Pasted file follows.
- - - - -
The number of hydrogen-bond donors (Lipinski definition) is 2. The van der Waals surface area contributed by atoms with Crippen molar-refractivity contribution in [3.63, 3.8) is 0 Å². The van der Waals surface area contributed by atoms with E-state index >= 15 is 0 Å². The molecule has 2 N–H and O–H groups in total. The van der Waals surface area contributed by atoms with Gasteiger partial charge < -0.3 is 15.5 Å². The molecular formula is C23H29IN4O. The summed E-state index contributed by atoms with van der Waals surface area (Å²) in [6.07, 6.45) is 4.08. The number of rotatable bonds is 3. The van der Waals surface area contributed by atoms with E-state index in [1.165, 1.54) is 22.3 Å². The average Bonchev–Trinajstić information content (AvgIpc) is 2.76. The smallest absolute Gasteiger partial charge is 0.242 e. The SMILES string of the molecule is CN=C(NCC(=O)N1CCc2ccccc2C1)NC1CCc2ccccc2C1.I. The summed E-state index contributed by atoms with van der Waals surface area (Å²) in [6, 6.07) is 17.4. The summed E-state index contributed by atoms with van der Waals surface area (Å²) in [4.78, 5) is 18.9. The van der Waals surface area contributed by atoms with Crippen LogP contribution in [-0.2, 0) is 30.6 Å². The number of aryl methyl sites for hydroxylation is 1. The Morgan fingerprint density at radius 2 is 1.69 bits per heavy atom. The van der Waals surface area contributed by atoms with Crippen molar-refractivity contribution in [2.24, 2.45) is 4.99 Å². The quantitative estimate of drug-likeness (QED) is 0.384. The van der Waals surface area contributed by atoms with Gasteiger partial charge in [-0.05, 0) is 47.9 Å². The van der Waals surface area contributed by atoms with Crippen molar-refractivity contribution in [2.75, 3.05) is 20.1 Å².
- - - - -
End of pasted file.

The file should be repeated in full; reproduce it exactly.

The number of hydrogen-bond donors (Lipinski definition) is 2. The van der Waals surface area contributed by atoms with Crippen molar-refractivity contribution in [3.63, 3.8) is 0 Å². The van der Waals surface area contributed by atoms with E-state index >= 15 is 0 Å². The molecule has 2 N–H and O–H groups in total. The van der Waals surface area contributed by atoms with Gasteiger partial charge < -0.3 is 15.5 Å². The molecular formula is C23H29IN4O. The summed E-state index contributed by atoms with van der Waals surface area (Å²) in [6.07, 6.45) is 4.08. The number of rotatable bonds is 3. The van der Waals surface area contributed by atoms with E-state index in [1.165, 1.54) is 22.3 Å². The average Bonchev–Trinajstić information content (AvgIpc) is 2.76. The smallest absolute Gasteiger partial charge is 0.242 e. The SMILES string of the molecule is CN=C(NCC(=O)N1CCc2ccccc2C1)NC1CCc2ccccc2C1.I. The summed E-state index contributed by atoms with van der Waals surface area (Å²) in [6, 6.07) is 17.4. The summed E-state index contributed by atoms with van der Waals surface area (Å²) in [4.78, 5) is 18.9. The van der Waals surface area contributed by atoms with Crippen LogP contribution in [-0.2, 0) is 30.6 Å². The number of aryl methyl sites for hydroxylation is 1. The Morgan fingerprint density at radius 2 is 1.69 bits per heavy atom. The van der Waals surface area contributed by atoms with Crippen molar-refractivity contribution in [2.24, 2.45) is 4.99 Å². The quantitative estimate of drug-likeness (QED) is 0.384. The van der Waals surface area contributed by atoms with Gasteiger partial charge in [-0.05, 0) is 47.9 Å². The van der Waals surface area contributed by atoms with Crippen molar-refractivity contribution in [2.75, 3.05) is 20.1 Å².